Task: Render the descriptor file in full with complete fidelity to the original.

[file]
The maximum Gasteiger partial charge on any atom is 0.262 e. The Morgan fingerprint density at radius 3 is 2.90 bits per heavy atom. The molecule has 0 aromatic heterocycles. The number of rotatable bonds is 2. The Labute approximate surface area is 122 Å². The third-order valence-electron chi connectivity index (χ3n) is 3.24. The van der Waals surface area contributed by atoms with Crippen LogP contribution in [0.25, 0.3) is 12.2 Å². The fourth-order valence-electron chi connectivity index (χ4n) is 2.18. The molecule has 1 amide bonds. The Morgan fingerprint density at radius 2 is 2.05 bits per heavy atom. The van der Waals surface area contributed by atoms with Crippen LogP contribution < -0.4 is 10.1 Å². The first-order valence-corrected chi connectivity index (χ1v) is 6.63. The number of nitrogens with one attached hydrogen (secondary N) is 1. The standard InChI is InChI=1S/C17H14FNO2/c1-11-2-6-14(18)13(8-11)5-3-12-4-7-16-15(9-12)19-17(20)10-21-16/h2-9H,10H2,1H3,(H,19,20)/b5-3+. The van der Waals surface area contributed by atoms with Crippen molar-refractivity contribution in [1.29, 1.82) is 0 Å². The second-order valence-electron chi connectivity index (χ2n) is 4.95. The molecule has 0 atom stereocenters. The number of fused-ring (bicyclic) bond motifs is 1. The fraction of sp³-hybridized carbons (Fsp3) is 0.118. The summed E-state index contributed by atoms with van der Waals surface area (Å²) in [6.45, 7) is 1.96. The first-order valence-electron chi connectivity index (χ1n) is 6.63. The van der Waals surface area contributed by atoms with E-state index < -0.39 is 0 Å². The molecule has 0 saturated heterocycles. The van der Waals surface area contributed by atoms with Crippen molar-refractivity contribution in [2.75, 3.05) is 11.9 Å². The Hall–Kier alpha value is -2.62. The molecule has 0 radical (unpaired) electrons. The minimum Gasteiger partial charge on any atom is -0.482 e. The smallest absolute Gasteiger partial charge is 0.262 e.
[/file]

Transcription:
The maximum Gasteiger partial charge on any atom is 0.262 e. The Morgan fingerprint density at radius 3 is 2.90 bits per heavy atom. The molecule has 0 aromatic heterocycles. The number of rotatable bonds is 2. The Labute approximate surface area is 122 Å². The third-order valence-electron chi connectivity index (χ3n) is 3.24. The van der Waals surface area contributed by atoms with Crippen LogP contribution in [0.25, 0.3) is 12.2 Å². The fourth-order valence-electron chi connectivity index (χ4n) is 2.18. The molecule has 1 amide bonds. The Morgan fingerprint density at radius 2 is 2.05 bits per heavy atom. The van der Waals surface area contributed by atoms with Crippen LogP contribution < -0.4 is 10.1 Å². The first-order valence-corrected chi connectivity index (χ1v) is 6.63. The number of nitrogens with one attached hydrogen (secondary N) is 1. The standard InChI is InChI=1S/C17H14FNO2/c1-11-2-6-14(18)13(8-11)5-3-12-4-7-16-15(9-12)19-17(20)10-21-16/h2-9H,10H2,1H3,(H,19,20)/b5-3+. The van der Waals surface area contributed by atoms with Crippen molar-refractivity contribution in [1.29, 1.82) is 0 Å². The second-order valence-electron chi connectivity index (χ2n) is 4.95. The molecule has 0 atom stereocenters. The number of fused-ring (bicyclic) bond motifs is 1. The fraction of sp³-hybridized carbons (Fsp3) is 0.118. The summed E-state index contributed by atoms with van der Waals surface area (Å²) in [6.45, 7) is 1.96. The first-order valence-electron chi connectivity index (χ1n) is 6.63. The van der Waals surface area contributed by atoms with E-state index < -0.39 is 0 Å². The molecule has 0 saturated heterocycles. The van der Waals surface area contributed by atoms with Crippen molar-refractivity contribution in [2.75, 3.05) is 11.9 Å². The Hall–Kier alpha value is -2.62. The molecule has 0 radical (unpaired) electrons. The minimum Gasteiger partial charge on any atom is -0.482 e. The smallest absolute Gasteiger partial charge is 0.262 e.